Gerard de Lairesse (1641–1711) was, in his day, a well-known painter, etcher, and art theorist. He suffered from congenital syphilis, which caused him to go blind about 1690; he subsequently focused his energies on art theory. By the time this portrait was painted, in 1665, the ravaging effects of the disease were visible in his swollen features and bulbous nose. Recording his unfortunate appearance with an uncompromising directness, Rembrandt invested his subject with an air of quiet dignity. Although the sitter's theories on the ideal in painting were antithetical to Rembrandt's style, which Lairesse disparagingly likened to "liquid mud on the canvas," the portrayal is a sympathetic one.
Inscription: Inscribed (lower left): Rembrandt [the loop of the "R" clipped by the edge of canvas; not followed by an f]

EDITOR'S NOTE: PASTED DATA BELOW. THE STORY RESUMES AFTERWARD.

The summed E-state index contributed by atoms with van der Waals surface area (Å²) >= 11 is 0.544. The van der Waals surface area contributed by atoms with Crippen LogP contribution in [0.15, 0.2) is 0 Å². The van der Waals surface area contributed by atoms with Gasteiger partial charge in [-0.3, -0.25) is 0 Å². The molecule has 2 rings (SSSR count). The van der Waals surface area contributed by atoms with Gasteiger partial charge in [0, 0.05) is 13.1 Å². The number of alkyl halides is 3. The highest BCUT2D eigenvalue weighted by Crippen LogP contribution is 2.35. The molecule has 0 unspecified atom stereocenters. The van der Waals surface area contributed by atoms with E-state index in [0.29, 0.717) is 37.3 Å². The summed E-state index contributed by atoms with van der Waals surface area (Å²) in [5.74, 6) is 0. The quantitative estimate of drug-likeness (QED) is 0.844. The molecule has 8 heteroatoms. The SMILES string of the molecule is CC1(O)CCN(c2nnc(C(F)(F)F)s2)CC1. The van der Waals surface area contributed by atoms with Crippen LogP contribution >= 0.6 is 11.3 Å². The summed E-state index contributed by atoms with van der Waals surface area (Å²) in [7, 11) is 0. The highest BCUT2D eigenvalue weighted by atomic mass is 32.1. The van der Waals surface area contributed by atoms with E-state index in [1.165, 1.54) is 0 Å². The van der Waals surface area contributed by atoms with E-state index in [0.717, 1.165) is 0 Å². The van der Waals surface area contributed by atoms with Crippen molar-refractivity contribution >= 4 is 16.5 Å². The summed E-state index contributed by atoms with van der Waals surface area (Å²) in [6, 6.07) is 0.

Sale, Amsterdam, June 16, 1802, lot 144 (to Lafontaine for Fl 94); Lafontaine; his sale, Christie's, London, June 13, 1807, lot 16; probably Lord Young, Edinburgh and Silverknowe, Midlothan, Scotland; his sale, Christie's, London, February 29, 1908, lot 66 (to Lewis and Simmons); [Lewis and Simmons, London]; Leopold Koppel, Berlin, by 1908 and still in 1935; consigned to M. Knoedler and Co, New York by Albert L. Koppel, October 1, 1943; purchased by M. Knoedler and Co, New York from Albert L. Koppel, Toronto, April 27, 1945; acquired by Robert Lehman from M. Knoedler and Co, New York, May 2, 1945.
Artist: Rembrandt (Rembrandt van Rijn) (Dutch, Leiden 1606–1669 Amsterdam)Date: ca. 1650Medium: Pen and brown ink, brush and brown wash, on paper washed with brownAccession: 29.100.939On view in:Not on view